Yi Pin Seafood Bak Kut Teh, Klang
Yi Pin took over the space that was previously occupied by another bkt place by the name of 石头肉骨茶 (rock bkt?). A corner shop a stone’s throw away from Masjid Bandar Diraja Klang.
I ordered a single portion of bkt with seafood, prawns in this case. I’d have liked to have it with lala, but was unavailable when I was there.
That order didn’t turn out bad at all. The prawns were top notch, fresh, flavorful, and together with the spicy herbal soup, makes for a good, sumptuous meal. The fatty 3-layer pork held their own too. I thought it was perhaps a little better than the version at Hon Kee I had prior, but my favorite is the lala bak kut the at Yun Heng.
a claypot full of fresh prawns and bak kut teh
At 28 ringgit for enough pork, 5 pieces of decent size prawns, I thought it was of good value as well.
They are open for lunch as well as dinner, and offer other dishes ala “tai chao” style in addition to bak kut teh.
Address: Yi Pin Bak Kut Teh 21, Lorong Gudang Nanas 2, Kawasan 18, 41400 Klang, Selangor GPS: 3.049213, 101.444402
Can’t believe I didn’t know about this Chong Kok Kopitiam after having stayed closed to Klang for some four years, more spectacularly, it’s located just a stone’s throw away from Seraph Awaken, one of my favorite hand crafted coffee places in all of KL.
Chong Kok Kopitiam, Klang
For those who were like me, Chong Kok Kopitiam is one of the rare type of eatery that truly represents the best of Malaysia – the restaurant is always crowded with Chinese, Malay, and Indians alike pretty much daily, a scene that reminds me of Hai Peng kopitiam at Kemaman, Pahang.
The restaurant serves your typical selection of local coffee menu, with toasts, steam bread, and half boiled eggs. They also have a few stalls, including a very popular nasi lemak, satay, Nyonya kuih, and more.
breakfast set with perfect sous vide half boiled eggs
The toast and eggs here were perfect, with the half boiled eggs especially on point having prepared using sous vide method. The coffee too is thick and flavorful.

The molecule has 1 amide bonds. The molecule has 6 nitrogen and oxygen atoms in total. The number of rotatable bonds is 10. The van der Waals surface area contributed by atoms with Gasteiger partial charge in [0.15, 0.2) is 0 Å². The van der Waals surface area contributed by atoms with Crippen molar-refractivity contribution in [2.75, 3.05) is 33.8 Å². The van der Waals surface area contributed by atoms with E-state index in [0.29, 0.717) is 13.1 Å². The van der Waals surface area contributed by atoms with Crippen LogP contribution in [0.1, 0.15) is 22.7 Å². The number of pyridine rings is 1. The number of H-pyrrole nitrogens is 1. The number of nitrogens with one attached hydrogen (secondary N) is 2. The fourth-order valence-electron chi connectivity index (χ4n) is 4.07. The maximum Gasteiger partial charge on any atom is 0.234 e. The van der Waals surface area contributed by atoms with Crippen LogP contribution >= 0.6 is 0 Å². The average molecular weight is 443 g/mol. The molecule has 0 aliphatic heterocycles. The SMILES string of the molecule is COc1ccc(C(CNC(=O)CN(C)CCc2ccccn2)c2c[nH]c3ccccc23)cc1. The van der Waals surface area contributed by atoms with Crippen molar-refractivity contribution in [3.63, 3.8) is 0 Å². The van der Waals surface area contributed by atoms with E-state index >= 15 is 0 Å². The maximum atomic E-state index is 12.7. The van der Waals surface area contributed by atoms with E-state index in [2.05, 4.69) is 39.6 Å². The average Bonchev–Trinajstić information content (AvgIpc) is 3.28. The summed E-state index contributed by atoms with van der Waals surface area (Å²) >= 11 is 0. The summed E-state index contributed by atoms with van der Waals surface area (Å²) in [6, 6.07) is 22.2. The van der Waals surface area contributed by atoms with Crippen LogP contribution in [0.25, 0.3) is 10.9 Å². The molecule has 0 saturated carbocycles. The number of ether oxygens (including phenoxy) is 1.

nasi lemak, nyonya kuih, and more are also available
However, the best thing about this otherwise unassuming coffee shop is its atmosphere. You don’t often see this mixture of Malaysians from all walks of life congregating in the same eatery, often even sharing tables.
We need more places like Chong Kok kopitiam.
Address: Chong Kok Kopitiam 5, Jalan Stesen, Kawasan 1, 41000 Klang, Selangor GPS: 3.042631, 101.449515 Tel: 03-3371 0996
I need to do a better job at posting on this blog, as this was from a trip to Bangkok last year….
Anyway, if you find yourself at Thong Lo, an upscale area in Bangkok with quirky cafes and plenty of Japanese restaurants, this Khao Jao Thai Restaurant is one modern eatery serving pretty traditional Thai fare worth checking out.
Khao Jao Thai Restaurant, Bangkok
The restaurant is located along Thong Lo 17 Alley, a stone’s throw away from a popular hipster watering hole that is The Commons. It’s air conditioned, tastefully decorated, and offers quite a good selection of traditional dishes to choose from (see menu below).
For the three of us, we had the prawn with petai, bamboo shoots yellow curry, a plate of vege, and stuffed omelet.
The petai came with pretty big and juicy prawns, with a strong, slightly sweetish belacan taste that was also spicy, a perfect combination.